What is Land Blocking?

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  • Written By: Mary McMahon
  • Edited By: O. Wallace
  • Last Modified Date: 28 March 2020
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Land blocking is a business practice which involves strategic purchasing of land with the specific purpose of preventing rivals from using that land. Typically, land blocking is characterized by carefully distributed purchases of key pieces of land, and a failure to develop that land once it has been purchased. Laws about land blocking vary, depending on the nation. In many cases it is perfectly legal, but in some countries, it is viewed as a form of monopoly.

Because land blocking requires a lot of money, it is typically carried out by very large companies. For example, a department store chain might decide to build a new store in Anytown, Germany, and in the process of purchasing land for its store, it would also buy land in the surrounding area to prevent rivals from opening up. Stealthy companies might use fronts for their land blocking purchases so that their intentions are not readily apparent.

This practice is viewed as harmful by some people for several reasons. The first reason is that it is designed to eliminate competition, and many economists and other experts feel that competition is healthy and in fact necessary for business. In a functioning economy, consumers have a range of options to choose from, and companies must come up with innovative ways to appeal to their potential customers. Land blocking eliminates consumer choice, allowing one company to profit at the expense of others.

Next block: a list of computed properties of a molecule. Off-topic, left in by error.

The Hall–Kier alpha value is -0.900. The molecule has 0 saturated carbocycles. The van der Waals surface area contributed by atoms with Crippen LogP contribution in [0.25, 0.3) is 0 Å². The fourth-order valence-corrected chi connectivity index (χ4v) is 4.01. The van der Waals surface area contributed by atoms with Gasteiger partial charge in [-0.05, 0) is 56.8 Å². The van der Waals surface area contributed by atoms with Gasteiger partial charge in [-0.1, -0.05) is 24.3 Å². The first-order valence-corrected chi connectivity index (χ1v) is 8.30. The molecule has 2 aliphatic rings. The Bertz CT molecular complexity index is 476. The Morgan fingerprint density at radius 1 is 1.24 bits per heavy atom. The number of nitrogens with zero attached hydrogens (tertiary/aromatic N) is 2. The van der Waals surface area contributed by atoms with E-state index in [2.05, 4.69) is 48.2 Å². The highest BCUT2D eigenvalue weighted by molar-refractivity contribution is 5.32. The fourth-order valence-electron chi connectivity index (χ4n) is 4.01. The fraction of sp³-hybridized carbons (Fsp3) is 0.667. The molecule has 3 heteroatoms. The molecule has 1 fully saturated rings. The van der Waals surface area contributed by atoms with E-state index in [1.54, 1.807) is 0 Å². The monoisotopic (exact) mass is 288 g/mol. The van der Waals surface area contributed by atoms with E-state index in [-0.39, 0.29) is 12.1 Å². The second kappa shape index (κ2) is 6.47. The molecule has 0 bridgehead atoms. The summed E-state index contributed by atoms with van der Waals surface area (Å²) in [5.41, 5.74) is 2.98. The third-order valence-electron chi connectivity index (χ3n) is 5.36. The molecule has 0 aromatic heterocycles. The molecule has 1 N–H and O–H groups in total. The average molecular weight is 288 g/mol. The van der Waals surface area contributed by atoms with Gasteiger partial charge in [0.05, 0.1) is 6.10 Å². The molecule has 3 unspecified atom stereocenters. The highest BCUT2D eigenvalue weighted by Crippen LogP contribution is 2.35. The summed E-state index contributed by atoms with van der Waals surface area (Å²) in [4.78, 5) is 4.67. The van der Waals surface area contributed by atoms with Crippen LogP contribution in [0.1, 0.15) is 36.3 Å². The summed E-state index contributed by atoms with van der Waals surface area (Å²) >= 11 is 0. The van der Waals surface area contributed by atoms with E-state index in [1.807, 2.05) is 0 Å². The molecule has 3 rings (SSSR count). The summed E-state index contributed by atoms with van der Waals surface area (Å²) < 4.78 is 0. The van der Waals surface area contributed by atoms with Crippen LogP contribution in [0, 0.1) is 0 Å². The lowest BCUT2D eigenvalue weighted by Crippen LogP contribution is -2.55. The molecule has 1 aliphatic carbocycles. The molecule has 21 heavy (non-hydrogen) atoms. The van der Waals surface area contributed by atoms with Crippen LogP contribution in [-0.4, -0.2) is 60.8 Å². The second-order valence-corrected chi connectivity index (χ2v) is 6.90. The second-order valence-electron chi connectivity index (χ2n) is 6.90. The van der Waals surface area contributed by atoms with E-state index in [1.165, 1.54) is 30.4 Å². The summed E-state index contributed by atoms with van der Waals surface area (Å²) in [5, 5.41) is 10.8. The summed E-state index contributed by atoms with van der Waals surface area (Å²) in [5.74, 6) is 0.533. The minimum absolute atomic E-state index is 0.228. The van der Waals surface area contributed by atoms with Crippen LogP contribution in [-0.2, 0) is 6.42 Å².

Land blocking can also be harmful to struggling communities. Because the company does not develop the land it purchases, it creates empty lots, which can in turn generate a blight. Property values in regions with empty lots tend to decline, and empty lots are a breeding ground for a variety of problems, from gang activity to public health risks such as discarded needles. Smart companies find some use for the land they buy up when they practice land blocking so that they appease the community while achieving their business goals.

Local developers and firms may also use land blocking as a strategy to force foreign developers and other outside agencies to cooperate with them. By purchasing critical pieces of land in an area which could be targeted by developers, members of a community can gain leverage, ensuring that they are involved in any plans for development. This type of land blocking can also be quite profitable for savvy investors if they happen to buy land in the right spot.



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